The process of designing a book is a combination of art and logic—right brain and left brain. It begins with a manuscript, a collection of images and a creative brief. We’ll usually have a discussion around the themes it contains and the feeling we want to capture, as well as more pragmatic considerations, such as how much the publisher envisages the book will cost, and therefore the budget that’s available to create it. Necessity is the mother of invention, and while it’s great to have lots of money to spend on lavish production techniques, it’s also an enjoyable creative challenge to produce something special on a shoestring.
A poorly executed book can be diminished to the extent it becomes a tiresome trudge. Conversely, a beautifully designed book makes the very most of its content and is a pleasure to hold and a joy to read.
And so to work. I start with what the reader sees first—the jacket. You can’t judge a book by its cover, goes the old cliché. But this is untrue: the cover should inspire you to pick up the book—the designer’s first objective. It should seduce and intrigue you. It should capture the book’s spirit through an idea, an image, or even just the choice of colour, typeface or paper. This is the right brain’s domain.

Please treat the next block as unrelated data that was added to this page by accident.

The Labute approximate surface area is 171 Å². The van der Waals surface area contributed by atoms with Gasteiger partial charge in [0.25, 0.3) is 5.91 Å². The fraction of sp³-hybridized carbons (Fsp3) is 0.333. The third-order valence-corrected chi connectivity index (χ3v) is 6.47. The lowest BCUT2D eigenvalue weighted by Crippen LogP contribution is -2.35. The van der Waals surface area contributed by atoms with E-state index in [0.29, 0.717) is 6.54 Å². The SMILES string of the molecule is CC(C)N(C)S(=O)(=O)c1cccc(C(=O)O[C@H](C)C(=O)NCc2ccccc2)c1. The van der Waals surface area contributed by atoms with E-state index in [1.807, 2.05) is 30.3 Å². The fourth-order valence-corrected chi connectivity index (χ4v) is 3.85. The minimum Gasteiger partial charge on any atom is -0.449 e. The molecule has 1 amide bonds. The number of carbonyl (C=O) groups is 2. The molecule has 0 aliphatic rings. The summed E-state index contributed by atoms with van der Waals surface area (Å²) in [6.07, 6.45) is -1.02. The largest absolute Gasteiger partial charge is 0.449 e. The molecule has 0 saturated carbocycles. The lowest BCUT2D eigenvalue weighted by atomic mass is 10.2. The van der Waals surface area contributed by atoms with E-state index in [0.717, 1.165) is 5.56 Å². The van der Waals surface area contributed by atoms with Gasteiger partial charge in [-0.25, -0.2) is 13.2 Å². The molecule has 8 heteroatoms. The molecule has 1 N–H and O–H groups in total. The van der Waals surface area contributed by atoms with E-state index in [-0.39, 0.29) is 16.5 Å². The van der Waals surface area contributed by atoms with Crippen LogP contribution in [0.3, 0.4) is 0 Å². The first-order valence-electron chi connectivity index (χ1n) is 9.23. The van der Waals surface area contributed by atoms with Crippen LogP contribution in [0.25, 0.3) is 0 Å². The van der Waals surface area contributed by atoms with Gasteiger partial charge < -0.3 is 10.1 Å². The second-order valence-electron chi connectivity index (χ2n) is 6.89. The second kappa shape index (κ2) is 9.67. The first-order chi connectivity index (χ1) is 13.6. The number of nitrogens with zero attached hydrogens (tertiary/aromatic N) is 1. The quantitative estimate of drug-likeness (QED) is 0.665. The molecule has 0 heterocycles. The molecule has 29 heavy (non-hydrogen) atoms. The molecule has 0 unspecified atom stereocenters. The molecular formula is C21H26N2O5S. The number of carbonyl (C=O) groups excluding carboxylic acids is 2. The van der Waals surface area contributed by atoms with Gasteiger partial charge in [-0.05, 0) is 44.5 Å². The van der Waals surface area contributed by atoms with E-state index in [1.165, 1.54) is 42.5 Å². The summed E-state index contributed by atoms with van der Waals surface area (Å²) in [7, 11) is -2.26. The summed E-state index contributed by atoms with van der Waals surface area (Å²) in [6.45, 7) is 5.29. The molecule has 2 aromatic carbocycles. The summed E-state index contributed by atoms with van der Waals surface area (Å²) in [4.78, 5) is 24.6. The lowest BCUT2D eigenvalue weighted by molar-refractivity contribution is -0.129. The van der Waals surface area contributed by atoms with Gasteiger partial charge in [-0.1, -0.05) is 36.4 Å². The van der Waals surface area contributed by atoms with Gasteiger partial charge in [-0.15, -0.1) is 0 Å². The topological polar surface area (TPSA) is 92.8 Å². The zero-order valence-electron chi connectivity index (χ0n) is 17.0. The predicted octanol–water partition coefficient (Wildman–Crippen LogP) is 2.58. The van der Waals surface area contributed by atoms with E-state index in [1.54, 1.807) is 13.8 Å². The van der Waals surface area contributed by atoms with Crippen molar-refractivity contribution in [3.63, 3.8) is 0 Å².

Having captured your attention and engaged your imagination, you open the book and flick through the pages. The design should continue to complement its subject matter. It goes without saying that a book with bold themes requires bold design. A more contemplative book requires a quieter approach where the design becomes all but invisible. This is more difficult to achieve than it sounds. Simplicity requires craft and nuance, where every design decision is made for a good reason—the composition of elements on the page, the finessing of the typography, the feel and colour of the paper. (There are many shades of white!)
Now I need to weigh up the practicalities, and here my left brain gets to work—what’s the optimal font size and line length for easy reading? How large do the images need to be displayed to showcase them? (Bigger isn’t always better.) This informs the book’s size in terms of both dimensions and page count, and now we have a sense of how it will feel as an object.
I slave over all these decisions because design is the details. A poorly executed book can be diminished to the extent it becomes a tiresome trudge. Conversely, a beautifully designed book makes the very most of its content and is a pleasure to hold and a joy to read.
A title is selected for publishing based on the high quality of its subject matter, whether that’s inspirational stories or stunning imagery. But it’s also chosen because it shares and embodies the deeply ingrained values and purpose of the Scottish Mountaineering Press, whose like-minded, talented people combine their complementary skills and commitment to their craft in order to do justice to the author’s work.
Working with these people, and such amazing material, is what makes designing books for the Scottish Mountaineering Press such a pleasure.